Schrum, Ronald Wayne
Manuscript Correspondence of U.S. Marine Cpl. Ronald Wayne Schrum, of Company B, 3rd Platoon, 9th Engineer Battalion, while serving in Vietnam, written to his fiancé, later wife, Carolyn Ann Garrett of Mechanicsville, Virginia, 1967-1968.

120 letters, 429 pages, of these 120 letters, 113 letters (383 pp.) are written by Ronald W. Schrum to Carolyn Ann Garret, with the remaining 8 letters (46 pp.) written by Carolyn to Ronald. Many retain their original mailing envelopes. The collection also includes several printed paper ephemeral items, such as a folding map of Vietnam, an issue of the "Sea Tiger" (May 5, 1967) a newspaper for the III Marine Amphibious Force in Vietnam, and a couple of greeting cards sent to Caroline by  Schrum.

on hold | Contact Us >
Cpl. Ronald Wayne Schrum (1946-1995)

Ronald W. Schrum was born 24 Dec 1946 at Richmond, Virginia, and died on 20 June 1995, at Glen Allen, Henrico Co., Virginia. He was the son of Lewis A. Schrum (1925-1983) of Chesterfield, Virginia.  Ronald's "ration card" which is included with one of the letters he sent home to Carolyn, was issued on 2 October 1967 and expired October 1968. It states he was with Co. "B", 9th Eng Bn, and his grade was "LCPL," he would later be promoted to full corporal for some heroics on the battlefield.  His date of birth on this card is given as 24 Dec 1946, which matches the Ronald W. Schrum that is reported by the Social Security Death Index to have died on 20 June 1995.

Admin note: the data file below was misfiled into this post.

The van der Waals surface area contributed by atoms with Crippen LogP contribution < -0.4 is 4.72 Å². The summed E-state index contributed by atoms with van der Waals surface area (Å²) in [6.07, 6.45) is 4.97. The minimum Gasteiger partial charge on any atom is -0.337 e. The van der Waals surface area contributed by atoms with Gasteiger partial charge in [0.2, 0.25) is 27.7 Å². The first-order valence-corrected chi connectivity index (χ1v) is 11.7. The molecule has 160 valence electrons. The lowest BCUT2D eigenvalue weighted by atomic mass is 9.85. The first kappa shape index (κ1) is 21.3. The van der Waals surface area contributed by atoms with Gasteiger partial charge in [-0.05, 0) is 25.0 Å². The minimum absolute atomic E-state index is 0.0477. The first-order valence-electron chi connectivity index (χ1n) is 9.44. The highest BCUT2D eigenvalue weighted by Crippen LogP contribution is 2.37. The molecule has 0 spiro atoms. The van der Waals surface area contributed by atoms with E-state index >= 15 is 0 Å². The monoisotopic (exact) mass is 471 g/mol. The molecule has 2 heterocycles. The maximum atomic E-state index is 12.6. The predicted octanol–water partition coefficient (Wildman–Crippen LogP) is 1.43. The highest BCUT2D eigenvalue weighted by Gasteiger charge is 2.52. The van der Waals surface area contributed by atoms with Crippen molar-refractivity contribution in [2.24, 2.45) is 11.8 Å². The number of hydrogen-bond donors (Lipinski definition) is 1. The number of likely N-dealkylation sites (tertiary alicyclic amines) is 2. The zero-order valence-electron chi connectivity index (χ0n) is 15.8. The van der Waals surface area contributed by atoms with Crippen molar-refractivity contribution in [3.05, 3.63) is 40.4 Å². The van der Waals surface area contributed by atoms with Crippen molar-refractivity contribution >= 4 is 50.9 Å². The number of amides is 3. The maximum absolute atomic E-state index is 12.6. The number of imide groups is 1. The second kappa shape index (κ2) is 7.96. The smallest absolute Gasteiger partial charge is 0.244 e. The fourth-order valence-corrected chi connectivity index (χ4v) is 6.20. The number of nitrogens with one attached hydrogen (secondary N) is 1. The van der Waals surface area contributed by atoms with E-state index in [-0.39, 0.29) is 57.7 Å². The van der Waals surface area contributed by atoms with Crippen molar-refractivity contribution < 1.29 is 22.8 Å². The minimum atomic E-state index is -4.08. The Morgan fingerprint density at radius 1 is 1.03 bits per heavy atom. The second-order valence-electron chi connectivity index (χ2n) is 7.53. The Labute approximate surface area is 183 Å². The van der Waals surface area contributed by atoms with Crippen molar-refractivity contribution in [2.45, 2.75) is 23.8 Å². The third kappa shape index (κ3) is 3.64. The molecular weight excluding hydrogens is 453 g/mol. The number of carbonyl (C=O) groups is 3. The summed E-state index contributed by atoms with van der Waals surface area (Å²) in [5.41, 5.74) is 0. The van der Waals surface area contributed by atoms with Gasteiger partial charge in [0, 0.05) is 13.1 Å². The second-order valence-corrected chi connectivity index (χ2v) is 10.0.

Public Records show that Schrum lived at Mechanicsville, Virginia at some point between 1950 - 1993. Likely he lived there with his wife Carolyn after he left the military, since this is the town she lived in when Schrum was writing her. The U.S. Department of Veterans Affairs shows a file that has Schrum enlisting on 4 Feb 1966 and released from service on 3 Feb 1970. Public records show Schrum lived in Richmond, Virginia in 1984, then Glen Allen, Virginia in 1986, which is where he died in 1995. He died young, having been only 49 years old when he passed away.

9th Engineer Battalion in the Vietnam War

The 9th Engineer Support Battalion of the 3rd Marine Logistics Group was once titled the 9th Engineer Battalion. Schrum was attached to this battalion, with Company B, 3rd Platoon. The 9th Engineer Battalion was activated on 1 November 1965 at the Marine Corps Base Camp Pendleton and was under the operational control of the Commanding General Force Troops, located at Marine Corps Air Ground Combat Center Twentynine Palms.

On 2 May 1966, elements of the battalion began deploying to the Republic of Vietnam and by 17 June 1966 all of the battalion had arrived in the country and were located in and around Chu Lai. There they repaired vital road networks and reconstructed many villages south of Chu Lai.

While in Vietnam the 9th Engineer Battalion was responsible for the repair and mine sweeps of many of the major highways and bridges, for camp construction, for building ferries and for supporting the army and many foreign units on the battlefront. In a number of letters Schrum wrote to Carolyn, he writes of being a mine sweeper and building bridges.